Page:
With differentiation, I mean the desire to attribute success to some special trait or habit in order to stand out from the rest. If a person is known for something very specific, that is what they will preach. And rightfully so, survival bias and hindsight turn that experience into “the truth”.
Such a storyline is attractive to some, and not to others. But it is essentially marketing. Seth Godin‘s “All marketers
are liars tell stories” explains this very well. Different people have different world views and thus are attracted by different stories.
Whenever the reality of a (business) idea does not match the fantasy I had about it beforehand (isn’t that what failure really is?), I am much more susceptible to embracing the more extreme stories of successful people.
But it never works. Conclusions of others rarely work well in unmodified form.
Thanks Arno, now I feel depressed. Should we just dismiss all these stories as fake news?
Of course not!
Just don’t take them all to be the truth, the whole truth, and nothing but the truth. What works for me (survival bias alert! 😉) is this:
Whenever I come across a story that resonates with me, I will take some time to dive into this person and the business. Do some critical thinking, and use common sense. I am not looking for “the truth”, but for the nuance behind the story.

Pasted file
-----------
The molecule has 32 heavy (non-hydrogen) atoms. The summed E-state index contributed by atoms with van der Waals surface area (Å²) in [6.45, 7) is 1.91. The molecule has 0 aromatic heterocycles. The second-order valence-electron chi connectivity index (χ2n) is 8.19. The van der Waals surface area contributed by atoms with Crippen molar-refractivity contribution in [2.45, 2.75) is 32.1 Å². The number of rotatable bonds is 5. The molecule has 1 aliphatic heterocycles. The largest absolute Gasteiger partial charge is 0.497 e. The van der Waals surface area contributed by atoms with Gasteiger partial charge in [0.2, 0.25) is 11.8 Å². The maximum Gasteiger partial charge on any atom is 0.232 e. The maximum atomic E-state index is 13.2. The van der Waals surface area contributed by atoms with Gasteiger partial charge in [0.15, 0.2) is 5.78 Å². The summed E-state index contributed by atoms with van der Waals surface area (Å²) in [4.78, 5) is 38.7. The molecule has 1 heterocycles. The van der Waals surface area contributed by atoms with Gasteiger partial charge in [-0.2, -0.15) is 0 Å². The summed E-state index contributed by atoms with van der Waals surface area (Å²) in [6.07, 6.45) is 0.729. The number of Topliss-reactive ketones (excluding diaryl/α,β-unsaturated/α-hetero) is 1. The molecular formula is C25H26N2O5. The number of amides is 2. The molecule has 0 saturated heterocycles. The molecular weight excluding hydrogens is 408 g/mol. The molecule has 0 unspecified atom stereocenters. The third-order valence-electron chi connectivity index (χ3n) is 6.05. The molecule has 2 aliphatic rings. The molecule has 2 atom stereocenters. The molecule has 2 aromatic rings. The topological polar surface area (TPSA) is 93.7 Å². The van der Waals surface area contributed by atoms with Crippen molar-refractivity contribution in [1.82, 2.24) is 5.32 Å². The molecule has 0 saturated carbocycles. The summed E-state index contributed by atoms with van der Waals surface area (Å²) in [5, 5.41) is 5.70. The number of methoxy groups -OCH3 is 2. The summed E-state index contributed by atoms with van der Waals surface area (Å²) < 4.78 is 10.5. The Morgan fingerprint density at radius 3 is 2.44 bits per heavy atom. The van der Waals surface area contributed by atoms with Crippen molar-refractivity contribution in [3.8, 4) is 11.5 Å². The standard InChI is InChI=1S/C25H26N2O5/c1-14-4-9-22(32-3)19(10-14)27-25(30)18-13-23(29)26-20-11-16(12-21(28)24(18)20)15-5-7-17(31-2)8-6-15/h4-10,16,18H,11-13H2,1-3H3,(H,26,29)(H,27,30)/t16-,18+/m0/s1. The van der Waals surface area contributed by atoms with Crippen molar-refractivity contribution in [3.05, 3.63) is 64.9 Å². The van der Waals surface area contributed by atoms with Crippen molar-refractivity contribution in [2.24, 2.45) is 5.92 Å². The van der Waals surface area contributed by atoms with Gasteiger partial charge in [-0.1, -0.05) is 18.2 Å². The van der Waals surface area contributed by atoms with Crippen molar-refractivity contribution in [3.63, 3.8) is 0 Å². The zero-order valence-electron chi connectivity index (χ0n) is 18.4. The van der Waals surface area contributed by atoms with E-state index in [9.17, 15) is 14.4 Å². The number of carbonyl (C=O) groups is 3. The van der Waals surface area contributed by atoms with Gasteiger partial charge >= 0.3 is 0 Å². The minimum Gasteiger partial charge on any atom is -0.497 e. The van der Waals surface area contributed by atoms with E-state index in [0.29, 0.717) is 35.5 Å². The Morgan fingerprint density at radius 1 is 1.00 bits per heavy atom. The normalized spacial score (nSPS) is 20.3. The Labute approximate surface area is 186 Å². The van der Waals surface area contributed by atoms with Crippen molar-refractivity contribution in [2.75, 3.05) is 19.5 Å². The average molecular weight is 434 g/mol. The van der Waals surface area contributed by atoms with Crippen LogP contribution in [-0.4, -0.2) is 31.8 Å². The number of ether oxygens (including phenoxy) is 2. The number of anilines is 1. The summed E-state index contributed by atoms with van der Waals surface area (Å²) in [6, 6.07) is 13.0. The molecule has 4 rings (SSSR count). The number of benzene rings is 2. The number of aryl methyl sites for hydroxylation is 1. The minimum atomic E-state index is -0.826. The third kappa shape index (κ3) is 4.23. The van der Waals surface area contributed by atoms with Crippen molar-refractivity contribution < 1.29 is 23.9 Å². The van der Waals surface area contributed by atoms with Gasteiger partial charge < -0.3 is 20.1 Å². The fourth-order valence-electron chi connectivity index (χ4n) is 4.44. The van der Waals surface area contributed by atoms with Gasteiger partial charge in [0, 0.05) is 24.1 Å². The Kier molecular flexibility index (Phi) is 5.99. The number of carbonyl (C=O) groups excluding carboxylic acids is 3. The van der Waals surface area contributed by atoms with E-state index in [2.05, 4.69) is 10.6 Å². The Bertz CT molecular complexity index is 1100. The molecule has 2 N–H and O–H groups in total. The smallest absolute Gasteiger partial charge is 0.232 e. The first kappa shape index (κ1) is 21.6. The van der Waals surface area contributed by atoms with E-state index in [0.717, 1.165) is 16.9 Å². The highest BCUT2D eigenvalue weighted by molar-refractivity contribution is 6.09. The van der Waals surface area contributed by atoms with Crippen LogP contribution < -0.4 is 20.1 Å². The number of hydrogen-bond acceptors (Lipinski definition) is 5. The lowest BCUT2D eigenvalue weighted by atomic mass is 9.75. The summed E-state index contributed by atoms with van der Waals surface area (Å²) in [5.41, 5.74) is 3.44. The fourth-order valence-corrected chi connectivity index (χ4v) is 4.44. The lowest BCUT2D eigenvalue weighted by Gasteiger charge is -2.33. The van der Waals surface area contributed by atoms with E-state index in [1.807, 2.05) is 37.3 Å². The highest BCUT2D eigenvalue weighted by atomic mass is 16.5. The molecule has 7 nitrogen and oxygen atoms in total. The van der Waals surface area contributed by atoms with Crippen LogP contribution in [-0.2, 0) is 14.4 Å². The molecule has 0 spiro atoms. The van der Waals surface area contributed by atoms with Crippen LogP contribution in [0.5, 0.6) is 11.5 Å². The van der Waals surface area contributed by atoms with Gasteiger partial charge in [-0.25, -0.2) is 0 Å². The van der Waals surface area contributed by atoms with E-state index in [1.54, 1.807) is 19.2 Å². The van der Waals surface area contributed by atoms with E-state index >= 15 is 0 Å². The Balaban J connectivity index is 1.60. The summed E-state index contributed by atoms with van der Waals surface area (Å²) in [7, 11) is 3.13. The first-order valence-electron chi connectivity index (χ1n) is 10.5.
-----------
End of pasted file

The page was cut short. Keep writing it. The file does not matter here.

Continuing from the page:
I try to find indicators that back up the story. Are there other (reputable) sources talking about this person or business? If so, see if you can take one thing from that story and apply it to your situation as an experiment.
If it works, it works. If it doesn’t, also fine, you’ve learned something. Then iterate. Put in effort, figure out what works, adjust when necessary.
It is a cliché, but true: This is all about the journey, not the destination. Adapt to change and get to know yourself, so that you can improve yourself and keep going.
Find your goal, your spot on the horizon to work towards, this is your journey and you do it your way.
May you fill up your graveyard of failures along the way!
Because the more people that can keep working on what they find important, the better this world will be.